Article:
Dynamic wetting: hydrodynamic or molecular-kinetic?

dc.creatorRanabothu, Srinivas Reddy
dc.date.available2011-02-18T22:19:21Z
dc.date.issued2004-08
dc.degree.departmentChemical Engineeringen_US
dc.description.abstractThe dynamic wetting behavior of simple liquids (water, glycerin, formamide, ethylene glycol, and a mixture of water and ethylene glycol) and polydimethylsiloxane (PDMS) oils with different viscosities has been investigated. The hydrodynamic, molecular-kinetic, and combined molecular-hydrodynamic models have been applied to the experimental results to evaluate each model's adequacy. The hydrodynamic model does not explain the experimentally observed dependence of dynamic contact angles on the contact velocity of simple liquids, and the fitted parameter (Ls) value is not physically reasonable; all are in the sub-atomic dimension. The molecular-kinetic model fits reasonably well with the experimental data of simple liquids, but the fitted parameters (k and Kw) are significantly different in advancing and receding cases. Finally, for simple liquids investigated in this work, the combined molecular-hydrodynamic model is not superior when compared to the molecular-kinetic model, which contradicts the literatures. These observations lead to a conclusion that the molecular displacement (adsorption and desoprtion) process seems to be dominant for the simple liquids investigated in this work. However, the inconsistency in the advancing and receding cases question the assumption in the molecular-kinetic model that "the same amount of work is done on each site, irrespective of whether the adsorption site is occupied by the advancing phase or the receding phase." For the dependence of dynamic contact angles on the contact velocity for PDMS oils, the hydrodynamic model fits well with experimental results in terms of a linear relationship, but the fitted equilibrium contact angles are significantly different from the measured values. The molecular-kinetic model provides a relatively poor fitting to the experimental data of PDMS oils. Although the combined model fits reasonably well with the experimental data in terms of curve fitting, the fitted parameter Kw is practically less meaningful. This work provides the first, to the best of knowledge, extensive comparison of the three models with experimental data using a wide range viscosity. Remarkably, the work suggests that none of the evaluated models is sufficient to explain the dependence of dynamic contact angles of the investigated PDMS oils on contact velocity. The contact angle hysteresis of the simple fluids and PDMS oils has also been investigated. The work supports the hypothesis that the hysteresis strongly depends on the interactions between the contacting fluids and the solid substrate and reports the dependence of hysteresis on fluid viscosity for the first time.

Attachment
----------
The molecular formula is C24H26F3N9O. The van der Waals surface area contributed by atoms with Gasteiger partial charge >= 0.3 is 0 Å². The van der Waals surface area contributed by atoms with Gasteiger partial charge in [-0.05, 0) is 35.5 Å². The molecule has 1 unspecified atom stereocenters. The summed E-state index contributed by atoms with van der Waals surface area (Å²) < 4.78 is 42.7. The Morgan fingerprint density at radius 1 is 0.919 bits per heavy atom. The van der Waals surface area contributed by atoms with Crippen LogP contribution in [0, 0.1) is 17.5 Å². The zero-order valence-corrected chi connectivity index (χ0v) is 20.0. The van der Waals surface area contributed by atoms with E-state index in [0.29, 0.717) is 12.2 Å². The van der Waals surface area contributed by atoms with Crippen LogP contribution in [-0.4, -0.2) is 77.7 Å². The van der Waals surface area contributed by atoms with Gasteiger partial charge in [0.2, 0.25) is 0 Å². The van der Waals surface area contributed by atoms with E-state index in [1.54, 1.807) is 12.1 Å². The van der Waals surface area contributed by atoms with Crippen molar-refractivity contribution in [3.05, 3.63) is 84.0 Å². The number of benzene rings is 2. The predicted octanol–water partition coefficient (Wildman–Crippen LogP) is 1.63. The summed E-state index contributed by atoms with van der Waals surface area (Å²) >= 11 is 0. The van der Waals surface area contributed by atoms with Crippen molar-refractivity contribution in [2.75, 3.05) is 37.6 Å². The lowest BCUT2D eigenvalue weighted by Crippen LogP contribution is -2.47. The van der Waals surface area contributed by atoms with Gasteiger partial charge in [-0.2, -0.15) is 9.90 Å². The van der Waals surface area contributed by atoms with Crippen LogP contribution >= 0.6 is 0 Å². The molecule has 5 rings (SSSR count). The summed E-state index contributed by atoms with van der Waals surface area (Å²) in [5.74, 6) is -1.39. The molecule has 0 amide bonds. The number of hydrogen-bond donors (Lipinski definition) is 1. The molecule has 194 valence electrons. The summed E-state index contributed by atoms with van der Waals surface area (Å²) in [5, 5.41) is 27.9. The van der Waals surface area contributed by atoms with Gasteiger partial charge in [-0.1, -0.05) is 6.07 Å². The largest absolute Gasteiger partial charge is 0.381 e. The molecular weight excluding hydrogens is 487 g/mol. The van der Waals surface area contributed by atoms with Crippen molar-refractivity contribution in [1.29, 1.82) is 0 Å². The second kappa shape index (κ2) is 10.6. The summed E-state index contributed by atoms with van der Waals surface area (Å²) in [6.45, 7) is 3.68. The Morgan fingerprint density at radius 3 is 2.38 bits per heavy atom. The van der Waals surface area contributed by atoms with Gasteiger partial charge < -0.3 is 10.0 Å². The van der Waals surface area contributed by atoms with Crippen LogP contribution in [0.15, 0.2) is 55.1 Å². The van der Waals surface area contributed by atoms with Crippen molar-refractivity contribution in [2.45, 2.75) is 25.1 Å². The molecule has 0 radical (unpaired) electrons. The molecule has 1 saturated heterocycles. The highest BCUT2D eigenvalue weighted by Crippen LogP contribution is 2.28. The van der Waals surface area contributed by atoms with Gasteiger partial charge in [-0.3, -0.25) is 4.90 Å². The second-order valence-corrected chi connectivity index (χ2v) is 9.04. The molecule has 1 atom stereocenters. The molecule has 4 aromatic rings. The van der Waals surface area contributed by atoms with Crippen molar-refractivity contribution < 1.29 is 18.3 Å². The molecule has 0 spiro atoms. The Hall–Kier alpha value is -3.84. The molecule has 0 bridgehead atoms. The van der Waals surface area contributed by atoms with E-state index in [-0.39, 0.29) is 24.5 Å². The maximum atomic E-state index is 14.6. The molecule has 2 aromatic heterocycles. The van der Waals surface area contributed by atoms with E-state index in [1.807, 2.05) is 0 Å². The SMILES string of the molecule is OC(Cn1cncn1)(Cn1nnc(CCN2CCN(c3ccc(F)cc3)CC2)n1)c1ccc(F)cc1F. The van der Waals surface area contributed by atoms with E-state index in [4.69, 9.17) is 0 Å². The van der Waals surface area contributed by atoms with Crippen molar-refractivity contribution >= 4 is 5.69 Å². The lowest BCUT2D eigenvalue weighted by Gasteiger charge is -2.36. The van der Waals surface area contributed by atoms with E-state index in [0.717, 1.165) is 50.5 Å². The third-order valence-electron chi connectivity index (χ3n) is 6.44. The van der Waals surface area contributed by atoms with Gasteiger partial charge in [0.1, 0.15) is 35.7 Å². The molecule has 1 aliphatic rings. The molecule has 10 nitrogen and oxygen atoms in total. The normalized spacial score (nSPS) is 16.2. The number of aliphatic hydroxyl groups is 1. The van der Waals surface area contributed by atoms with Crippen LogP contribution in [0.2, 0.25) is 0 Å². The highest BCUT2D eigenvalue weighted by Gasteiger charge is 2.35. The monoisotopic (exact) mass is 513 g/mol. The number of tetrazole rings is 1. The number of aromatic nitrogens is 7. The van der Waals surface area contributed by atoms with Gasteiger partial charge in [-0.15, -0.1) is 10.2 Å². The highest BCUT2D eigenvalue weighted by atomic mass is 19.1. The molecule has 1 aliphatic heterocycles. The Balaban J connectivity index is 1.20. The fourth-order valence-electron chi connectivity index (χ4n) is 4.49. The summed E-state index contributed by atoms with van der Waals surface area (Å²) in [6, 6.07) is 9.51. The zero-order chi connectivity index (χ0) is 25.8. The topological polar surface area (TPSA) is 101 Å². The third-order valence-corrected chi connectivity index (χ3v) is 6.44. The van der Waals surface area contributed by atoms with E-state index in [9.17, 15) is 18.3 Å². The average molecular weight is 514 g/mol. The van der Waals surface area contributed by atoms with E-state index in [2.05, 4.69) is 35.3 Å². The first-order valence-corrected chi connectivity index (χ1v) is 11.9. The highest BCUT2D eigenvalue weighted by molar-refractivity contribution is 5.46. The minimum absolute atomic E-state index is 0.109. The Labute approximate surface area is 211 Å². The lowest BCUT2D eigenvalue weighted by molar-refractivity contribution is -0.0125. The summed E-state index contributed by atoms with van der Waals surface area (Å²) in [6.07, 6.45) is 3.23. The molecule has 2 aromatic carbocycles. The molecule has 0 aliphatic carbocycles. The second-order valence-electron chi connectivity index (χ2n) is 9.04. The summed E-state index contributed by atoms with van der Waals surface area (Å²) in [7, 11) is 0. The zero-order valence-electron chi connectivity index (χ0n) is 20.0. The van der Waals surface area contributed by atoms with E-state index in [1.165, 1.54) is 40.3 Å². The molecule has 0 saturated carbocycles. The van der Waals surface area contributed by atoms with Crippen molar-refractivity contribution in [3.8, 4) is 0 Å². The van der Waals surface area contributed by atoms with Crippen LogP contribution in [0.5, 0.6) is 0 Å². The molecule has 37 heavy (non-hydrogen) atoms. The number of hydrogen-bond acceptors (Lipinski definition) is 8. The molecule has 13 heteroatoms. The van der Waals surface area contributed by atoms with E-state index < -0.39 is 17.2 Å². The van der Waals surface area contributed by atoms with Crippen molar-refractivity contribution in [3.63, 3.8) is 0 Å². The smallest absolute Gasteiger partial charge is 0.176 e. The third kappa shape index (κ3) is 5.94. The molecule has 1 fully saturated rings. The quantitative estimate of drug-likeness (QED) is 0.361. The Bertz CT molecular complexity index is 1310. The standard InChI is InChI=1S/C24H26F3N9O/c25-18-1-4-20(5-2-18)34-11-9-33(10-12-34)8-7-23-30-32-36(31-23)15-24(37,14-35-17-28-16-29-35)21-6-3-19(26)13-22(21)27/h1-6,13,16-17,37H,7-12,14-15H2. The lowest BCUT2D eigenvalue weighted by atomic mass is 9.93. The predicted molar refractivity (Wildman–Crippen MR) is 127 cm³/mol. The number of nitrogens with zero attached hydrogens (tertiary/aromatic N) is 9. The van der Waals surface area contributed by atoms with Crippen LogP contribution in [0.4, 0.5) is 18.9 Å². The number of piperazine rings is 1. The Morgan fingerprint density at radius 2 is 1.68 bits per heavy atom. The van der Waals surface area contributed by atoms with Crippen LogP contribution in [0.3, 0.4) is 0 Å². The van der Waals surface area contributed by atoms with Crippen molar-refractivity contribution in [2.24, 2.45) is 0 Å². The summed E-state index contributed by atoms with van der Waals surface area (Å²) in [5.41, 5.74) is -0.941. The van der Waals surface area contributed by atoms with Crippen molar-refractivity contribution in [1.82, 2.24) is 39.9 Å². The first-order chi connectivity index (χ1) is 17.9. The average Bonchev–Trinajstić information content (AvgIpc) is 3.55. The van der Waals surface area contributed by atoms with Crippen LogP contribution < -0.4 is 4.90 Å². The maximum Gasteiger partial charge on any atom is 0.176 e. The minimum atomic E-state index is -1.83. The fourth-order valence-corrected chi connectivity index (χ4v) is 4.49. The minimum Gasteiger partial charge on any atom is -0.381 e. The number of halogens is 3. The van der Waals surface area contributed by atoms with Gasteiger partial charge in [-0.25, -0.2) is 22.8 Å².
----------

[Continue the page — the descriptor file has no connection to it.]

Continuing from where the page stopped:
dc.format.mimetypeapplication/pdf
dc.identifier.urihttp://hdl.handle.net/2346/17986en_US
dc.language.isoeng
dc.publisherTexas Tech Universityen_US
dc.rights.availabilityUnrestricted.
dc.subjectKinetic theory of liquidsen_US
dc.subjectMolecular theoryen_US
dc.subjectWetting -- Mathematical modelsen_US
dc.subjectHydrodynamicsen_US
dc.titleDynamic wetting: hydrodynamic or molecular-kinetic?
dc.typeThesis
thesis.degree.departmentChemical Engineering
thesis.degree.disciplineChemical Engineering
thesis.degree.grantorTexas Tech University
thesis.degree.levelMasters
thesis.degree.nameM.S.Ch.E.

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